Oil prices inched higher on Monday as two of the world’s top oil exporters, Saudi Arabia and Russia, reaffirmed their commitment to extended voluntary oil supply cuts until the end of the year. This move provided a boost to global oil markets.
Brent crude futures settled 29 cents, or 0.34%, higher at $85.18 per barrel, while U.S. West Texas Intermediate (WTI) crude rose 31 cents, or 0.4%, to $80.82.
Saudi Arabia confirmed on Sunday that it would continue its additional voluntary cut of 1 million barrels per day (bpd) in December, aiming to maintain its output at around 9 million bpd, according to a statement from the Ministry of Energy. Russia also announced its commitment to an extra voluntary cut of 300,000 bpd from its crude oil and petroleum product exports until the end of December.
This decision is seen as a concerted effort to support the tightening of global oil markets and boost oil prices. The move comes after both Brent and WTI crude oil benchmarks suffered losses of approximately 6% in the week ending on November 3, following a slight easing of supply concerns related to Middle East tensions.
Analysts suggest that these voluntary cuts may be extended into the first quarter of 2024 due to seasonally weaker oil demand at the beginning of each year, ongoing economic growth concerns, and the shared goal of oil-producing nations, including OPEC+, to maintain stability and balance in the global oil market.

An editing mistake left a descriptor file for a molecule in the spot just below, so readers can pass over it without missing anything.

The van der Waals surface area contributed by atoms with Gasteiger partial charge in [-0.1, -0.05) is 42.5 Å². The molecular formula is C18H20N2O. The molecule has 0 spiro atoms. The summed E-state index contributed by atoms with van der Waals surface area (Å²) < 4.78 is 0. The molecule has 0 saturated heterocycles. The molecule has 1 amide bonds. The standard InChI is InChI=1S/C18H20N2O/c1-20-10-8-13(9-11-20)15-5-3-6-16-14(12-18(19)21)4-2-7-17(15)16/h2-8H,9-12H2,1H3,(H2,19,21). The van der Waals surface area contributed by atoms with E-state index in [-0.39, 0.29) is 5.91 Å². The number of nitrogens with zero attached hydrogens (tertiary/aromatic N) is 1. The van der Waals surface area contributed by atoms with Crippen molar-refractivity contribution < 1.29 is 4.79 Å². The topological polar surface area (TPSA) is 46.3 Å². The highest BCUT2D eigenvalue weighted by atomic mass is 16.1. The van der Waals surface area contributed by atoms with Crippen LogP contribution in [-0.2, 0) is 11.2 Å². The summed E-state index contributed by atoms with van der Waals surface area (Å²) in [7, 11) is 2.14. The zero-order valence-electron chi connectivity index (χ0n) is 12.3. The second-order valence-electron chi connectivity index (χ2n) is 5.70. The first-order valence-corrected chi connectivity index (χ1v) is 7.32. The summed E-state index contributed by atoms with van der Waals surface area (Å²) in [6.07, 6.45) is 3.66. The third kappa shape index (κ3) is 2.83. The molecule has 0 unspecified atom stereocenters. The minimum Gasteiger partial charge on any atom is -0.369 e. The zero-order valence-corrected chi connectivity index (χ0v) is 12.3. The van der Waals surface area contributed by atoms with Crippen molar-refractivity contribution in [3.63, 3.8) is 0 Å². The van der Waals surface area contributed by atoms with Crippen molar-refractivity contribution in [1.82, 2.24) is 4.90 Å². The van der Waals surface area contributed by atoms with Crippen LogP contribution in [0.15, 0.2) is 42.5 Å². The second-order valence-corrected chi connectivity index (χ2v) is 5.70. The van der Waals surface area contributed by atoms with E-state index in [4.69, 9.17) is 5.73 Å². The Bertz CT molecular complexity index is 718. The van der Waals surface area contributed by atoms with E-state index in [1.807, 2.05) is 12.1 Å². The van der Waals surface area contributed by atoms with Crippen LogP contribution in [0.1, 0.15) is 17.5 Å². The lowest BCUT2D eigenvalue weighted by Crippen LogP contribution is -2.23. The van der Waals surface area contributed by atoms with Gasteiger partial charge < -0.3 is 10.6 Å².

A weaker U.S. dollar also played a role in supporting oil prices, as a declining dollar boosts demand for crude oil purchases by foreign currency holders. The dollar index hit its lowest level since September 20 at 104.84.
In addition to the supply-side factors, factors such as the pullback of refinery runs at Chinese refineries due to eroding profit margins and the scarcity of export quotas are affecting the oil market. U.S. crude oil refiners are also expected to reduce their operating rates in the current quarter due to weaker gasoline margins and plant maintenance.
Macroeconomic concerns are ongoing in Europe, where data, including the Purchasing Managers’ Index (PMI), indicates a deepening downturn in euro zone business activity. Investors will closely monitor further economic data from China, while in the Middle East, a United Nations agency called for a humanitarian ceasefire, marking a month into the war in Gaza.
These developments highlight the complex interplay of factors that continue to influence the global oil market, with supply cuts and geopolitical tensions on one side and economic concerns and market dynamics on the other.